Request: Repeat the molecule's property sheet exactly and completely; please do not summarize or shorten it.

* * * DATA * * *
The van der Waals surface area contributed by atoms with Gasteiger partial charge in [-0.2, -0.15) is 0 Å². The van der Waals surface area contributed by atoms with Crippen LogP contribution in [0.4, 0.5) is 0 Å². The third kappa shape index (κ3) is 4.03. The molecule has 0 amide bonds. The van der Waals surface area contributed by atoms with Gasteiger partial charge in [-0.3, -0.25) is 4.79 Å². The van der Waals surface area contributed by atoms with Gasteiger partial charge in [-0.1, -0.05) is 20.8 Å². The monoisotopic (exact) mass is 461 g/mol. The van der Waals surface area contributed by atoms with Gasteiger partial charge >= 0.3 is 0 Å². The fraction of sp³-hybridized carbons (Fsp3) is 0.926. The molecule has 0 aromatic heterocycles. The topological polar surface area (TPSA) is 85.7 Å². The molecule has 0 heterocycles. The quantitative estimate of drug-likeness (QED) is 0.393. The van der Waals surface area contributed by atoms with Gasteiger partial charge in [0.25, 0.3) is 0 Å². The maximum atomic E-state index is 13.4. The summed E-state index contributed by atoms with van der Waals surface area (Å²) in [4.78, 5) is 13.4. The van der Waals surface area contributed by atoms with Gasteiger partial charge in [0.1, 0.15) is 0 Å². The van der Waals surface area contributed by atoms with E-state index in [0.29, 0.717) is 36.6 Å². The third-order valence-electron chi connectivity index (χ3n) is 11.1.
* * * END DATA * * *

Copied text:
The van der Waals surface area contributed by atoms with Gasteiger partial charge in [-0.2, -0.15) is 0 Å². The van der Waals surface area contributed by atoms with Crippen LogP contribution in [0.4, 0.5) is 0 Å². The third kappa shape index (κ3) is 4.03. The molecule has 0 amide bonds. The van der Waals surface area contributed by atoms with Gasteiger partial charge in [-0.3, -0.25) is 4.79 Å². The van der Waals surface area contributed by atoms with Gasteiger partial charge in [-0.1, -0.05) is 20.8 Å². The monoisotopic (exact) mass is 461 g/mol. The van der Waals surface area contributed by atoms with Gasteiger partial charge >= 0.3 is 0 Å². The fraction of sp³-hybridized carbons (Fsp3) is 0.926. The molecule has 0 aromatic heterocycles. The topological polar surface area (TPSA) is 85.7 Å². The molecule has 0 heterocycles. The quantitative estimate of drug-likeness (QED) is 0.393. The van der Waals surface area contributed by atoms with Gasteiger partial charge in [0.25, 0.3) is 0 Å². The maximum atomic E-state index is 13.4. The summed E-state index contributed by atoms with van der Waals surface area (Å²) in [4.78, 5) is 13.4. The van der Waals surface area contributed by atoms with Gasteiger partial charge in [0.1, 0.15) is 0 Å². The van der Waals surface area contributed by atoms with E-state index in [0.29, 0.717) is 36.6 Å². The third-order valence-electron chi connectivity index (χ3n) is 11.1.